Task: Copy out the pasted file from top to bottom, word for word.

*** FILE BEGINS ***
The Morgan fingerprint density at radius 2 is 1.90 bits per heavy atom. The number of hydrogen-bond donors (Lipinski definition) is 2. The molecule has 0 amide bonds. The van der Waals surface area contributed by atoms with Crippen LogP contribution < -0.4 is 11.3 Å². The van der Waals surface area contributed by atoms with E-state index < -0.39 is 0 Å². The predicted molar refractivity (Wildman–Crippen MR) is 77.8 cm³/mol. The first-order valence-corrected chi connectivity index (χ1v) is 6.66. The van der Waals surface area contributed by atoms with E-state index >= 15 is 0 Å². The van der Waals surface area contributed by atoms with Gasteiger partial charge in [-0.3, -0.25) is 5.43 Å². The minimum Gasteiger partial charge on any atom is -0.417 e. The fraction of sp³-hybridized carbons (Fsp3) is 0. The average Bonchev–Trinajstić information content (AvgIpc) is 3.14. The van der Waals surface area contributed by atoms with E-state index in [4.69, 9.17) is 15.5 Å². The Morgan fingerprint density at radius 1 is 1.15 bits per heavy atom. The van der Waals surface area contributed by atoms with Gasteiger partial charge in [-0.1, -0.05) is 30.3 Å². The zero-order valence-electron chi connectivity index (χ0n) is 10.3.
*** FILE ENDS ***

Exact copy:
The Morgan fingerprint density at radius 2 is 1.90 bits per heavy atom. The number of hydrogen-bond donors (Lipinski definition) is 2. The molecule has 0 amide bonds. The van der Waals surface area contributed by atoms with Crippen LogP contribution < -0.4 is 11.3 Å². The van der Waals surface area contributed by atoms with E-state index < -0.39 is 0 Å². The predicted molar refractivity (Wildman–Crippen MR) is 77.8 cm³/mol. The first-order valence-corrected chi connectivity index (χ1v) is 6.66. The van der Waals surface area contributed by atoms with E-state index >= 15 is 0 Å². The van der Waals surface area contributed by atoms with Gasteiger partial charge in [-0.3, -0.25) is 5.43 Å². The minimum Gasteiger partial charge on any atom is -0.417 e. The fraction of sp³-hybridized carbons (Fsp3) is 0. The average Bonchev–Trinajstić information content (AvgIpc) is 3.14. The van der Waals surface area contributed by atoms with E-state index in [4.69, 9.17) is 15.5 Å². The Morgan fingerprint density at radius 1 is 1.15 bits per heavy atom. The van der Waals surface area contributed by atoms with Gasteiger partial charge in [-0.1, -0.05) is 30.3 Å². The zero-order valence-electron chi connectivity index (χ0n) is 10.3.